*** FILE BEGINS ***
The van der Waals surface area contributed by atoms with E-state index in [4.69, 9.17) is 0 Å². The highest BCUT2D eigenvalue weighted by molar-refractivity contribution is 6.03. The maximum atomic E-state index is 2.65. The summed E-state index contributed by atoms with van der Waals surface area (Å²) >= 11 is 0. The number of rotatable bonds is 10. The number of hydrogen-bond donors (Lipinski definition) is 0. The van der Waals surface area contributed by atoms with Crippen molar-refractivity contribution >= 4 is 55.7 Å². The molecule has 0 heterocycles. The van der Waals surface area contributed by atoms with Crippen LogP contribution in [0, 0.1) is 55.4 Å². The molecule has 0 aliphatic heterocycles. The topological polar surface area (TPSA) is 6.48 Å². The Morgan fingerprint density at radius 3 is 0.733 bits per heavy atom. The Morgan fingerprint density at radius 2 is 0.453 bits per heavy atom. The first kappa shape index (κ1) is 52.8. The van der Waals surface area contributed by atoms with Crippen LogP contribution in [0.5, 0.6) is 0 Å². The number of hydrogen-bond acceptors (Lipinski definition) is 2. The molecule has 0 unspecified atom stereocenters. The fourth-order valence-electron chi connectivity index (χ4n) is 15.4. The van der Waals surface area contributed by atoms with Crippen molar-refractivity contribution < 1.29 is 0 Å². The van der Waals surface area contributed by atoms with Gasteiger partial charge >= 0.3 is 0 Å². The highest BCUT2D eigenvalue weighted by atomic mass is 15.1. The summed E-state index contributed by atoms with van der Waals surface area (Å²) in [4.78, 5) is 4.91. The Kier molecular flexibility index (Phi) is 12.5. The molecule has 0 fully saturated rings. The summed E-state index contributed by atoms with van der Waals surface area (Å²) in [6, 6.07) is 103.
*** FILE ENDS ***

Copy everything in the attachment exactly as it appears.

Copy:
The van der Waals surface area contributed by atoms with E-state index in [4.69, 9.17) is 0 Å². The highest BCUT2D eigenvalue weighted by molar-refractivity contribution is 6.03. The maximum atomic E-state index is 2.65. The summed E-state index contributed by atoms with van der Waals surface area (Å²) >= 11 is 0. The number of rotatable bonds is 10. The number of hydrogen-bond donors (Lipinski definition) is 0. The van der Waals surface area contributed by atoms with Crippen molar-refractivity contribution >= 4 is 55.7 Å². The molecule has 0 heterocycles. The van der Waals surface area contributed by atoms with Crippen LogP contribution in [0, 0.1) is 55.4 Å². The molecule has 0 aliphatic heterocycles. The topological polar surface area (TPSA) is 6.48 Å². The Morgan fingerprint density at radius 3 is 0.733 bits per heavy atom. The Morgan fingerprint density at radius 2 is 0.453 bits per heavy atom. The first kappa shape index (κ1) is 52.8. The van der Waals surface area contributed by atoms with Crippen LogP contribution in [0.5, 0.6) is 0 Å². The number of hydrogen-bond acceptors (Lipinski definition) is 2. The molecule has 0 unspecified atom stereocenters. The fourth-order valence-electron chi connectivity index (χ4n) is 15.4. The van der Waals surface area contributed by atoms with Crippen molar-refractivity contribution < 1.29 is 0 Å². The van der Waals surface area contributed by atoms with Gasteiger partial charge >= 0.3 is 0 Å². The highest BCUT2D eigenvalue weighted by atomic mass is 15.1. The summed E-state index contributed by atoms with van der Waals surface area (Å²) in [4.78, 5) is 4.91. The Kier molecular flexibility index (Phi) is 12.5. The molecule has 0 fully saturated rings. The summed E-state index contributed by atoms with van der Waals surface area (Å²) in [6, 6.07) is 103.